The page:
❤❤❤ Romeo And Juliet Marriage

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Romeo And Juliet Marriage

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Theme of Marriage in Romeo and Juliet (Mr Salles)

While Mercutio repeatedly calls Tybalt "Prince of Cats" referring to Tybalt's speed and agility with the sword , Mercutio is also insulting Tybalt — the phrase refers not only to Reynard but to the Italian word cazzo pr. CAT-so , an informal term for penis. Tybalt is first seen coming to the aid of his servants who are being attacked by the Montagues' servants. He is also present at Capulet's feast in act one, scene five and is the first to recognize Romeo. His last appearance is in act 3 scene 1, wherein Mercutio insults Tybalt and ends up fighting with him. Tybalt kills Mercutio and, in retaliation, Romeo rages and kills Tybalt, resulting in Romeo's banishment.

In , in Franco Zeffirelli's film adaptation of the play, the part of Tybalt was portrayed by Michael York. The nurse is a major character in the play, and like the Friar she is a neutral character. There has been speculation about her name, as Capulet refers to as "Angelica", but the line can be addressed to either the nurse or Lady Capulet.

She is the personal servant and former nurse of Juliet 's. As the primary person who raised Juliet, she is Juliet's confidante and effectively more of a mother to the girl than Lady Capulet. She was also the one who breastfed Juliet as a child. In , in Franco Zeffirelli's film adaptation of the play, the part of the nurse was portrayed by Pat Heywood. Peter is the personal servant of the nurse. He appears to be a loyal servant, always quick to obey the nurse.

Gregory and Sampson are the Capulet servants. Gregory is originally hesitant to start a fight. Sampson, however, bites his thumb at Abram, "Which is a disgrace to them, if they bear it". The Montagues then retaliate in earnest. Benvolio arrives to break up the fight but ends up fighting with Tybalt. Both Gregory and Sampson appear to be friends of their master Tybalt's. In the opening scene, the two engage in a dialogue full of puns on "coal" and "eye", each intending to outdo the other and get each other ready to fight Montagues. The rhetorical form is called stychomythia , wherein characters participate in a short, quick exchanges of one-upmanship. Their discussion and brawl in this scene set the stage for the rivalry and hatred which fills the rest of the play.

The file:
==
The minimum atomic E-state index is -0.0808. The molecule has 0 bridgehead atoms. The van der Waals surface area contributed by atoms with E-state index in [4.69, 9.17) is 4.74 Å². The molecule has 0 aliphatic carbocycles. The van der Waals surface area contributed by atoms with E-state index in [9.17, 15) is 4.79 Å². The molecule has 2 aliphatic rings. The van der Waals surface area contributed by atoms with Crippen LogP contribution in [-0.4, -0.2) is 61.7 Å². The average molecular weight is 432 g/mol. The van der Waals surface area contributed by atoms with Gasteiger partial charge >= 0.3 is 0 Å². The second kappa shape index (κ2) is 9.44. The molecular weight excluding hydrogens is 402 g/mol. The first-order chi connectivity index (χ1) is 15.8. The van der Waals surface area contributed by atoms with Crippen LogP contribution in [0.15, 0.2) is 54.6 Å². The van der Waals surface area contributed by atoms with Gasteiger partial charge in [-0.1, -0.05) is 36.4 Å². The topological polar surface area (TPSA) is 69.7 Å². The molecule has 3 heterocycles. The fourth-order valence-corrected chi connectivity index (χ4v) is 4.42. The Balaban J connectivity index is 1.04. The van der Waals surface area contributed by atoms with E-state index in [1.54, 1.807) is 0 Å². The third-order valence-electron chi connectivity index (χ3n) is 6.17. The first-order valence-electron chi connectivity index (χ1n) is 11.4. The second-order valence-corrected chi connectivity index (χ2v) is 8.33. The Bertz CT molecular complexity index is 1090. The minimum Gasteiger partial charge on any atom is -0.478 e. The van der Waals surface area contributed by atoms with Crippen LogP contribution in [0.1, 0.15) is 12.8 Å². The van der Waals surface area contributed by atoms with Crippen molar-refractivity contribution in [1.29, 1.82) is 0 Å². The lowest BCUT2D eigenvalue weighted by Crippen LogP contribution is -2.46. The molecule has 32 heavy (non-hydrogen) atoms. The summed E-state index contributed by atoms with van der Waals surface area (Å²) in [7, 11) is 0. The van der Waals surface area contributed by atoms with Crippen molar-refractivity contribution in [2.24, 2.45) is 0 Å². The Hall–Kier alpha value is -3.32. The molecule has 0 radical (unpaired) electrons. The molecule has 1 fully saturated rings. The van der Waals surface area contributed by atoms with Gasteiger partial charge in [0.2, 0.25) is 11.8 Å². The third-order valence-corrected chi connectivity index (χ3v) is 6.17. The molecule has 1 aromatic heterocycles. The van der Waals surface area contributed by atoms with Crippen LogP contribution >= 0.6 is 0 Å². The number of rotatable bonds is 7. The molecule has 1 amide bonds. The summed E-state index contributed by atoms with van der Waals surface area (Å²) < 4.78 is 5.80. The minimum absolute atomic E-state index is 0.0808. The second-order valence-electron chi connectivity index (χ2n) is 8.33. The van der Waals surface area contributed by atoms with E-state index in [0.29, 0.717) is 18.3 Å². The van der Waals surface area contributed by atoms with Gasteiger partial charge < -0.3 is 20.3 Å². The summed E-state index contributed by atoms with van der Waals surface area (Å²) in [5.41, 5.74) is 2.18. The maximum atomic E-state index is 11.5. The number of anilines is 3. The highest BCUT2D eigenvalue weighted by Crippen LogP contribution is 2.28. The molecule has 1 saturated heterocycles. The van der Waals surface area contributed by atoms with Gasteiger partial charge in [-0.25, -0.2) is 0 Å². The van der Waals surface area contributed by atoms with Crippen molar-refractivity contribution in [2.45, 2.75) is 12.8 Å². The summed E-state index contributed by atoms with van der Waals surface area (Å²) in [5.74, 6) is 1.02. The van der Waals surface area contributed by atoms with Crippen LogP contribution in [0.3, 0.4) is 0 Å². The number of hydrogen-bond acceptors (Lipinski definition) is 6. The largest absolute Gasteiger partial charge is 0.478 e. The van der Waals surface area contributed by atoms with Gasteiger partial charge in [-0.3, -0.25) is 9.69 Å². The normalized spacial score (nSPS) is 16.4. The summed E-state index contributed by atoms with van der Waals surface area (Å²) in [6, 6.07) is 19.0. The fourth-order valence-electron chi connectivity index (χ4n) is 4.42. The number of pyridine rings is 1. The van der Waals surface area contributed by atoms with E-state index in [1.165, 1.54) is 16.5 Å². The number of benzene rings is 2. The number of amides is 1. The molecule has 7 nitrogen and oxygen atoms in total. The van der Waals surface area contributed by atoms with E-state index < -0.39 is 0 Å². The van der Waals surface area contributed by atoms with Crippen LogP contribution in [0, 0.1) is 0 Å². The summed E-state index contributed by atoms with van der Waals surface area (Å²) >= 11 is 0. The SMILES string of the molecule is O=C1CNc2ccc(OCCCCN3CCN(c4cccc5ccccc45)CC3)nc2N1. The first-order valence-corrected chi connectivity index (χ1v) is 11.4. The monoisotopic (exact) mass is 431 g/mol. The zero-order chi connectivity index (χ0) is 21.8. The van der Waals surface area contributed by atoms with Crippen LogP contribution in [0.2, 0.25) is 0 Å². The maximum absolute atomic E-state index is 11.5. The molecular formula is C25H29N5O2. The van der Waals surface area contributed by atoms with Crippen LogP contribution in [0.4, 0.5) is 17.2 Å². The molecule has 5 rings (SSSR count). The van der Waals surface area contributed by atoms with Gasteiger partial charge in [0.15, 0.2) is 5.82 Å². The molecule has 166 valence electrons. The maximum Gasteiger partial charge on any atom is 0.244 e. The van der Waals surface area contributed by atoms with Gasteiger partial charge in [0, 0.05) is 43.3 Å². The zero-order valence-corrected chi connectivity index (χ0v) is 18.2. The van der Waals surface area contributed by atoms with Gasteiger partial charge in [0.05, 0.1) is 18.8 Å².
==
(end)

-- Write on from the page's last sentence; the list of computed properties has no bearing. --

Anthony, Potpan, and two other servants to the Capulet family play out a short comic scene in act one, scene five, arguing over the preparations for Capulet's feast. Capulet's servants are referenced again in act four, scene one; Capulet orders them to begin preparations for another party: the wedding of Juliet and Paris. A servant to Capulet is sent to deliver party invitations to a number of nobles and friends to Capulet. While walking, he comes upon Romeo and Benvolio and asks them to read the list for him, as he cannot read. As a thank you, he invites the boys to "come and crush a cup of wine," not realizing that they are Montagues. This character may have been intended to be the same as Peter, and is usually identified in scripts either as Peter or as a Clown.

The Montague family in Italian, "Montecchi" was an actual political faction of the 13th century. The father of Romeo. He has the same social status as Lord Capulet, with whom he is in feud, and is also extremely wealthy. Montague clearly loves his son deeply and at the beginning of the play, worries for him as he recounts to Benvolio his attempts to find out the source of his depression. He wishes Benvolio better luck. After Romeo kills Tybalt, Montague pleads with the Prince to spare him of execution as Romeo did only what the law would have done, since Tybalt killed Mercutio. He appears again at the end of the play to mourn Romeo, having already lost his wife to grief.

Montague's wife is the matriarch of the house of Montague, and the mother of Romeo and aunt of Benvolio. She appears twice within the play: in act one, scene one she first restrains Montague from entering the quarrel himself, and later speaks with Benvolio about the same quarrel. She returns with her husband and the Prince in act three, scene one to see what the trouble is, and is there informed of Romeo's banishment. She dies of grief offstage soon after mentioned in act five. She is very protective of her son Romeo and is very happy when Benvolio tells her that Romeo was not involved in the brawl that happened between the Capulets and Montagues. However, Romeo doesn't feel very close to her as he is unable to seek advice from her.